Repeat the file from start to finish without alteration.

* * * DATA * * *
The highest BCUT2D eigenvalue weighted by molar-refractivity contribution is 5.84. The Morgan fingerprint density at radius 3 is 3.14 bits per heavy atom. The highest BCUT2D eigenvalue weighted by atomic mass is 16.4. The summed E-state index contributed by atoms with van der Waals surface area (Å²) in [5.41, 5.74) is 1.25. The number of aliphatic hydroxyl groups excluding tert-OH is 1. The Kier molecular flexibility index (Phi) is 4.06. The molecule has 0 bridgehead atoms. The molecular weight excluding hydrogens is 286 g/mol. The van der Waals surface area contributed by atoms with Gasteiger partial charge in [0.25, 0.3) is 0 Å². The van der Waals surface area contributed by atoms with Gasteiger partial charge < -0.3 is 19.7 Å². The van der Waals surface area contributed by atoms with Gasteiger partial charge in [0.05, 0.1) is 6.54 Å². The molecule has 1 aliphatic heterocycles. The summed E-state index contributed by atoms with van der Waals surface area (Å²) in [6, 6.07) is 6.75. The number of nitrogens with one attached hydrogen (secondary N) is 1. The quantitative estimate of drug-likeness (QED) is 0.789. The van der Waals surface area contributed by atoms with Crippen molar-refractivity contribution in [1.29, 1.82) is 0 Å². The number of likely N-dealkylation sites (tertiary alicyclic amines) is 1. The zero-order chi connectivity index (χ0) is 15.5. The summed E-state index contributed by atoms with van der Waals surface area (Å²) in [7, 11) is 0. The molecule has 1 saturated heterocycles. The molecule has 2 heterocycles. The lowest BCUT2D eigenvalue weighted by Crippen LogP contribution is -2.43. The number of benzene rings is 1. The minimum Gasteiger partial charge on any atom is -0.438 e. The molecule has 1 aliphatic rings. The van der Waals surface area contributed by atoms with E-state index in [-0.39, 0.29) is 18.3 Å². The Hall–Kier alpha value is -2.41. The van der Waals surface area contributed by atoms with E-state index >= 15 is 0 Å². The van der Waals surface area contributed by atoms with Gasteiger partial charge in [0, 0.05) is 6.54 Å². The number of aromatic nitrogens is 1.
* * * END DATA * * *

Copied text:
The highest BCUT2D eigenvalue weighted by molar-refractivity contribution is 5.84. The Morgan fingerprint density at radius 3 is 3.14 bits per heavy atom. The highest BCUT2D eigenvalue weighted by atomic mass is 16.4. The summed E-state index contributed by atoms with van der Waals surface area (Å²) in [5.41, 5.74) is 1.25. The number of aliphatic hydroxyl groups excluding tert-OH is 1. The Kier molecular flexibility index (Phi) is 4.06. The molecule has 0 bridgehead atoms. The molecular weight excluding hydrogens is 286 g/mol. The van der Waals surface area contributed by atoms with Gasteiger partial charge in [0.25, 0.3) is 0 Å². The van der Waals surface area contributed by atoms with Gasteiger partial charge < -0.3 is 19.7 Å². The van der Waals surface area contributed by atoms with Gasteiger partial charge in [0.05, 0.1) is 6.54 Å². The molecule has 1 aliphatic heterocycles. The summed E-state index contributed by atoms with van der Waals surface area (Å²) in [6, 6.07) is 6.75. The number of nitrogens with one attached hydrogen (secondary N) is 1. The quantitative estimate of drug-likeness (QED) is 0.789. The van der Waals surface area contributed by atoms with Crippen molar-refractivity contribution in [1.29, 1.82) is 0 Å². The number of likely N-dealkylation sites (tertiary alicyclic amines) is 1. The zero-order chi connectivity index (χ0) is 15.5. The summed E-state index contributed by atoms with van der Waals surface area (Å²) in [7, 11) is 0. The molecule has 1 saturated heterocycles. The molecule has 2 heterocycles. The lowest BCUT2D eigenvalue weighted by Crippen LogP contribution is -2.43. The number of benzene rings is 1. The minimum Gasteiger partial charge on any atom is -0.438 e. The molecule has 1 aliphatic rings. The van der Waals surface area contributed by atoms with E-state index in [-0.39, 0.29) is 18.3 Å². The Hall–Kier alpha value is -2.41. The van der Waals surface area contributed by atoms with E-state index >= 15 is 0 Å². The van der Waals surface area contributed by atoms with Gasteiger partial charge in [0, 0.05) is 6.54 Å². The number of aromatic nitrogens is 1.